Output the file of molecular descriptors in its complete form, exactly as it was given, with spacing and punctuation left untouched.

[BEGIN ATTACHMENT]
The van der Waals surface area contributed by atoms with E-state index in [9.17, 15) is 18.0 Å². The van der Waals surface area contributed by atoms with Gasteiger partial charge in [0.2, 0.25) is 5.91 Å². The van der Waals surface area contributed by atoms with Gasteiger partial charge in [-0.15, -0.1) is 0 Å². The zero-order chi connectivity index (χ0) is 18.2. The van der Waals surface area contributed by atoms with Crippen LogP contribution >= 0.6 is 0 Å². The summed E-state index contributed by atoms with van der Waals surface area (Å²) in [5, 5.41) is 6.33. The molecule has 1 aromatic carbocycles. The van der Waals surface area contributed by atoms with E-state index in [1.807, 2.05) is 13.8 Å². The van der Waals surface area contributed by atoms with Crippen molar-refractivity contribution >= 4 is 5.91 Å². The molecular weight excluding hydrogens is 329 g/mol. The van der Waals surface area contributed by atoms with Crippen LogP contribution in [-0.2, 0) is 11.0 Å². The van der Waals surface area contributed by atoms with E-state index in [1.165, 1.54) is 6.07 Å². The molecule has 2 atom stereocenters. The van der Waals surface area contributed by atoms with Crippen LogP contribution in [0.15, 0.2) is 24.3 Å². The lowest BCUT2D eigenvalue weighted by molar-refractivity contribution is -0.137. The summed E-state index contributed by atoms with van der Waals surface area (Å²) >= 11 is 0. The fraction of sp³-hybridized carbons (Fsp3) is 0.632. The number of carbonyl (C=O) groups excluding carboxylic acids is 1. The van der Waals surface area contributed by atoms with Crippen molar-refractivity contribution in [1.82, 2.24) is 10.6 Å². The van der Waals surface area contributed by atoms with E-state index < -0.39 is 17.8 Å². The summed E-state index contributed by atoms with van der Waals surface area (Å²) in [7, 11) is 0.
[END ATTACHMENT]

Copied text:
The van der Waals surface area contributed by atoms with E-state index in [9.17, 15) is 18.0 Å². The van der Waals surface area contributed by atoms with Gasteiger partial charge in [0.2, 0.25) is 5.91 Å². The van der Waals surface area contributed by atoms with Gasteiger partial charge in [-0.15, -0.1) is 0 Å². The zero-order chi connectivity index (χ0) is 18.2. The van der Waals surface area contributed by atoms with Crippen LogP contribution >= 0.6 is 0 Å². The summed E-state index contributed by atoms with van der Waals surface area (Å²) in [5, 5.41) is 6.33. The molecule has 1 aromatic carbocycles. The van der Waals surface area contributed by atoms with E-state index in [1.807, 2.05) is 13.8 Å². The van der Waals surface area contributed by atoms with Crippen molar-refractivity contribution >= 4 is 5.91 Å². The molecular weight excluding hydrogens is 329 g/mol. The van der Waals surface area contributed by atoms with Crippen LogP contribution in [-0.2, 0) is 11.0 Å². The van der Waals surface area contributed by atoms with E-state index in [1.165, 1.54) is 6.07 Å². The molecule has 2 atom stereocenters. The van der Waals surface area contributed by atoms with Crippen LogP contribution in [0.15, 0.2) is 24.3 Å². The lowest BCUT2D eigenvalue weighted by molar-refractivity contribution is -0.137. The summed E-state index contributed by atoms with van der Waals surface area (Å²) >= 11 is 0. The fraction of sp³-hybridized carbons (Fsp3) is 0.632. The number of carbonyl (C=O) groups excluding carboxylic acids is 1. The van der Waals surface area contributed by atoms with Crippen molar-refractivity contribution in [1.82, 2.24) is 10.6 Å². The van der Waals surface area contributed by atoms with E-state index < -0.39 is 17.8 Å². The summed E-state index contributed by atoms with van der Waals surface area (Å²) in [7, 11) is 0.